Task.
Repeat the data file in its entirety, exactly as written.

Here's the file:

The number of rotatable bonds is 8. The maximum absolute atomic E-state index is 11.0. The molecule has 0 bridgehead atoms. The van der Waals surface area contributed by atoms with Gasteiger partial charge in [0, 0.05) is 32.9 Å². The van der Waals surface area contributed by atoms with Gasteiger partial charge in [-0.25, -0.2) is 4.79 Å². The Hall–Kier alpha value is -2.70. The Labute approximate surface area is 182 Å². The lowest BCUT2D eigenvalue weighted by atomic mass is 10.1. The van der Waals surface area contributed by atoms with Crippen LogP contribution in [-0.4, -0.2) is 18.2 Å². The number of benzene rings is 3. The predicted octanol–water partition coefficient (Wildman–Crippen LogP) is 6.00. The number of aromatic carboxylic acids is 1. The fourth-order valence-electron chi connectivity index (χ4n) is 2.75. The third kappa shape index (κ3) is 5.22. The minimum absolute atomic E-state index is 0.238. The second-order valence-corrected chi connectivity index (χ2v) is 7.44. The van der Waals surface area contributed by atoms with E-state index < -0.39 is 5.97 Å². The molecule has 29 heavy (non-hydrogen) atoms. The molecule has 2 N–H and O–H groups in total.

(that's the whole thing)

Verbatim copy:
The number of rotatable bonds is 8. The maximum absolute atomic E-state index is 11.0. The molecule has 0 bridgehead atoms. The van der Waals surface area contributed by atoms with Gasteiger partial charge in [0, 0.05) is 32.9 Å². The van der Waals surface area contributed by atoms with Gasteiger partial charge in [-0.25, -0.2) is 4.79 Å². The Hall–Kier alpha value is -2.70. The Labute approximate surface area is 182 Å². The lowest BCUT2D eigenvalue weighted by atomic mass is 10.1. The van der Waals surface area contributed by atoms with Crippen LogP contribution in [-0.4, -0.2) is 18.2 Å². The number of benzene rings is 3. The predicted octanol–water partition coefficient (Wildman–Crippen LogP) is 6.00. The number of aromatic carboxylic acids is 1. The fourth-order valence-electron chi connectivity index (χ4n) is 2.75. The third kappa shape index (κ3) is 5.22. The minimum absolute atomic E-state index is 0.238. The second-order valence-corrected chi connectivity index (χ2v) is 7.44. The van der Waals surface area contributed by atoms with E-state index < -0.39 is 5.97 Å². The molecule has 29 heavy (non-hydrogen) atoms. The molecule has 2 N–H and O–H groups in total.